An Evening with Belafonte and Makeba


An Evening with Belafonte and Makeba is world class music. Two of the best Afro/Caribbean voices teams up for a soulful duo. The vocal blends are flawless and the melodies haunting and soothing. This album is a classic which will enrich anyone’s music collection.

This collection of songs was actually one of the top sellers of it’s genre in the Sixties. The melodies, all of which stem from South African tribal songs, are treated lovingly to sensitive new arrangements. It goes without saying that the producers only wanted a minimum of background instrumentalists for these two star singers in order to preserve the original character of the songs. A little bit of guitar here, a touch of mouth organ there, and the soft rhythm of drums are all that are needed for the soft springy sound. Central to the authentic sound is a mixed chorus that mostly uses the traditional art of antiphonal singing with the soloists.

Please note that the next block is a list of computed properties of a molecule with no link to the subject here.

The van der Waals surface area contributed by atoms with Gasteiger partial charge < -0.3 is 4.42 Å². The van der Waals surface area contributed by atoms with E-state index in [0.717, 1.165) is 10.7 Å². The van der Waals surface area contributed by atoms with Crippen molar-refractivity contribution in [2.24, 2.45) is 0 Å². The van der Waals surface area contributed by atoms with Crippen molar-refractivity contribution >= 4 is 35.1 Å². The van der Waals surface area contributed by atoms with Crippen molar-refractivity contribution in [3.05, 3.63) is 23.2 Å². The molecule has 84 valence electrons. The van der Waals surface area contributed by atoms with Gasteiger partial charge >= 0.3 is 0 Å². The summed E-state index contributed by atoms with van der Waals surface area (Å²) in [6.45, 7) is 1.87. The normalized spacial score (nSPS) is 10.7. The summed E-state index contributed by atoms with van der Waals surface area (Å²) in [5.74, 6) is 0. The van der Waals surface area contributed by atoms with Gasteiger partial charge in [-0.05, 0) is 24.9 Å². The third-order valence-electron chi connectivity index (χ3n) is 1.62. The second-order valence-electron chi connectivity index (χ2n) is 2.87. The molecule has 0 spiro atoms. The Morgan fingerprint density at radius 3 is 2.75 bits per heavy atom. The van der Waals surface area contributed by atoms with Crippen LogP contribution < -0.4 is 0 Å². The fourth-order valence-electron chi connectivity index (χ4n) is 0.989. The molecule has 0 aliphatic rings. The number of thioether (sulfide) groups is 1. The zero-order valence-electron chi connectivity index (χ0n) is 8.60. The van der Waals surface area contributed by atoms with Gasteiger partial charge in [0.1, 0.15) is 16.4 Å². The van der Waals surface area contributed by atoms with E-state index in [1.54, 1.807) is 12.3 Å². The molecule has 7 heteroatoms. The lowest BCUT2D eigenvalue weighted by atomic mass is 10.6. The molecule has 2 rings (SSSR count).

In the mid-1960s, Belafonte was very active in supporting emerging African artists as well as making African music known worldwide, and An Evening with Belafonte and Makeba is an example of this activity. It includes classical African songs such as Malaika (with the English title My Angel) as well as songs in African languages such as Zulu, Sotho and Swahili.

Belafonte was the first African American to win an Emmy, for Tonight with Belafonte (1959). During the 1960s he introduced several artists to American audiences, most notably South African singer Miriam Makeba and the first-ever record appearance by a young harmonica player named Bob Dylan.

The Grammy Award-winning An Evening with Belafonte and Makeba 1965 album by Harry Belafonte and Miriam Makeba delt with the political plight of Black South Africans under Apartheid. It was the second outcome of the long lasting collaboration between Belafonte and Makeba, the first being the appearance of Makeba in the song “Just One More Dance” on Belafonte’s 1960 album, Belafonte Returns to Carnegie Hall.

Despite the title, the album is not a collection of live duet performances by Harry Belafonte and Makeba. It is a studio album of 12 tracks, five by Belafonte, five by Makeba, and two duets. The songs are all South African traditional tunes sung in tribal languages such as Xhosa and Zulu.